The pillars of mine action can be interpreted in the sustaining peace concept: a ban on the use of mines and a focus on demining activities could be understood as a form of negative peace, that is the absence of violence; while more collaborative and inclusive mine action would tend more towards positive peace, that is transforming conflict in a peaceful and constructive manner. In other words, the absence of mines could lead peace, but the peace achieved in that way would be negative peace rather than positive peace. The peace will remain fragmentary or temporary as peace is not simply the absence of violence. Furthermore, mine action has the potential to be a best practice of sustaining peace. Sustaining peace calls for better linkages between the UN’s foundational pillars: peace and security, development, and human rights–in addition to humanitarian action. Mine action is closely associated with all of these dimensions.
For human rights, universal inclusivity and gender equality
Sustaining peace and the 2030 Agenda are complementary and mutually reinforcing in promoting respect for human rights, inclusion and gender equality. Especially as its tagline ‘leave no one behind’ shows, inclusivity is the core principle of the 2030 Agenda. Sustaining peace envisions inclusive societies by identifying inclusivity as key to ensure peace to be maintained over time.
Inclusion of persons with disabilities (PWD) is notable as mine/ERW incidents injure and maim thousands of people each year and PWD have been easily left behind in development and humanitarian fields. However, there have been improvements in a recent global framework to ensure PWD benefit equitably in the fields. For example, PWD or disability are mentioned 11 times in the 2030 Agenda (specifically referenced in SDGs 4, 8, 10, 11, and 17) whereas they were not included in the MDGs at all. At the World Humanitarian Summit held in May 2016, the charter on Inclusion of Persons with Disabilities in Humanitarian Action was endorsed to improve the living conditions of the PWD population. However, it still needs to be further examined if mine action programmes are being implemented to ensure PWD enjoy full human rights by seeing them beyond a victim frame, providing them access to equal opportunities and encouraging them to participate in the process. Attention should also be paid to whether data is being disaggregated by disability in order to monitor progress.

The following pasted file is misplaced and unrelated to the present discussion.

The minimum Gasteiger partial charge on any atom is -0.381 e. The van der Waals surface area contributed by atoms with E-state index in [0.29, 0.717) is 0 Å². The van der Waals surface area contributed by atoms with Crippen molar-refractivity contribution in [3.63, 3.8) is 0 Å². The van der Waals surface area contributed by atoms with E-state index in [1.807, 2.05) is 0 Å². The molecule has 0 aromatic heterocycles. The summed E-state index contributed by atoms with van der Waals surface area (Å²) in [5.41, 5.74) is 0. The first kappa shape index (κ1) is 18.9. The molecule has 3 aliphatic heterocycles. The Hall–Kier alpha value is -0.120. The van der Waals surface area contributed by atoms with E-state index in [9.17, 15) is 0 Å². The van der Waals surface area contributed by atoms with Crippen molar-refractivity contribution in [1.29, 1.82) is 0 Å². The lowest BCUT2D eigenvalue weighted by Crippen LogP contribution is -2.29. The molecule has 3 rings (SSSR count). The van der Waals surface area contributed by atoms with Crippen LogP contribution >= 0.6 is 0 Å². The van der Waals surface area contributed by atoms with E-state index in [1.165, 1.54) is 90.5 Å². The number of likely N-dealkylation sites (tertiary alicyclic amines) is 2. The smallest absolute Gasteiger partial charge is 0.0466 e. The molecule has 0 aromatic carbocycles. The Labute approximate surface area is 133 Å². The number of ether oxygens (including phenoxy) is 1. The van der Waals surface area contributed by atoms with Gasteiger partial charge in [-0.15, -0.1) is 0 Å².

Furthermore, mine action needs to go beyond direct victims who are injured or killed by mines/ERW and reach indirect victims as well. Once mines/ERW incidents occur, they not only create casualties but also have an impact on members of the victims’ families and communities with physical, psychological and economic ramifications. However, given that no substantial data is available on the number of indirect victims and that there is no mention of indirect victims in the recent strategy of the UN on mine action, more systematic and inclusive strategies and implementation to support the population of landmine affected regions are required.
Gender mainstreaming in mine action is also aligned with the core values of the 2030 Agenda and sustaining peace framework as mine incidents have a gendered impact in terms of demography of casualties as well as assistance accessibility. According to Landmine Monitor’s data, in 2012-2014, 88% of casualties where the sex was known was male (this figure was 86% in 2015). Women, in many cases, are the largest group of indirect victims. Among casualties, women are more likely to experience greater difficulty in obtaining medical care than men as well as more isolation, stigmatisation, and risk of poverty. There have been a few developments to respond to this gendered impact: UN Gender Guidelines for Mine Action Programmes and the Swiss Campaign to Ban Land Mines put great emphasis on gender mainstreaming in mine action and Serbia’s National Action Plan on UN Security Council Resolution 1325 including support for female landmine/ERW victims is on its way.
In April 2017, to commemorate the twentieth anniversary of the Ottawa Convention, two leading UK-based organisations on mine action launched a campaign called ‘Landmine Free 2025’ based on the commitment made by State Parties in the Third Review Conference in 2014 on eradicating mines by 2025. If landmine issues are reinvigorated by mine action being integrated into the 2030 Agenda and sustaining peace framework so that collective efforts can be made by all stakeholders, this could be a similar breakthrough to the achievements of the Ottawa Convention. This collaborative action will also eventually be a stepping stone towards positive peace.